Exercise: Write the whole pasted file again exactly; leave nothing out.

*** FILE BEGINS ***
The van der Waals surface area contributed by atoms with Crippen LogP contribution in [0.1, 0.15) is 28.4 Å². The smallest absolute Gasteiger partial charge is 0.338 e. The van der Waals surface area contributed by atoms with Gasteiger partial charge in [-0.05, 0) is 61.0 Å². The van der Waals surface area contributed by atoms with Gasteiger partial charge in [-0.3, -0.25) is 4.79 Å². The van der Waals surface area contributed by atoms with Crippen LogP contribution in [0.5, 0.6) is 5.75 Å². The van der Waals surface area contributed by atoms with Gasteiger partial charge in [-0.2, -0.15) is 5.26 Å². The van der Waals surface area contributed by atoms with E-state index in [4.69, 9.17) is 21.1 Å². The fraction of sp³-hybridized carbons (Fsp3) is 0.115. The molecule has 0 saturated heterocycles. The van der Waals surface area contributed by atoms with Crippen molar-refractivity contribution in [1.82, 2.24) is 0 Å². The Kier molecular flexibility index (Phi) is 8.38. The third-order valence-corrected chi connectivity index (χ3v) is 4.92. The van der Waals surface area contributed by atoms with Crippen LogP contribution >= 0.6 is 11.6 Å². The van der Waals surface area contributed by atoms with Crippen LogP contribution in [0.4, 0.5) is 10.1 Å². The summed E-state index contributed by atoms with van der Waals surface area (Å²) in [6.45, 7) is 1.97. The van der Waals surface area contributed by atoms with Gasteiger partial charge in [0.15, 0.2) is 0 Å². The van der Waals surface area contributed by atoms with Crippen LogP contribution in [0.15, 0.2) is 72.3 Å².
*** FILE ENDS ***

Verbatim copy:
The van der Waals surface area contributed by atoms with Crippen LogP contribution in [0.1, 0.15) is 28.4 Å². The smallest absolute Gasteiger partial charge is 0.338 e. The van der Waals surface area contributed by atoms with Gasteiger partial charge in [-0.05, 0) is 61.0 Å². The van der Waals surface area contributed by atoms with Gasteiger partial charge in [-0.3, -0.25) is 4.79 Å². The van der Waals surface area contributed by atoms with Crippen LogP contribution in [0.5, 0.6) is 5.75 Å². The van der Waals surface area contributed by atoms with Gasteiger partial charge in [-0.2, -0.15) is 5.26 Å². The van der Waals surface area contributed by atoms with E-state index in [4.69, 9.17) is 21.1 Å². The fraction of sp³-hybridized carbons (Fsp3) is 0.115. The molecule has 0 saturated heterocycles. The van der Waals surface area contributed by atoms with Crippen molar-refractivity contribution in [1.82, 2.24) is 0 Å². The Kier molecular flexibility index (Phi) is 8.38. The third-order valence-corrected chi connectivity index (χ3v) is 4.92. The van der Waals surface area contributed by atoms with Crippen LogP contribution >= 0.6 is 11.6 Å². The van der Waals surface area contributed by atoms with Crippen LogP contribution in [0.4, 0.5) is 10.1 Å². The summed E-state index contributed by atoms with van der Waals surface area (Å²) in [6.45, 7) is 1.97. The van der Waals surface area contributed by atoms with Gasteiger partial charge in [0.15, 0.2) is 0 Å². The van der Waals surface area contributed by atoms with Crippen LogP contribution in [0.15, 0.2) is 72.3 Å².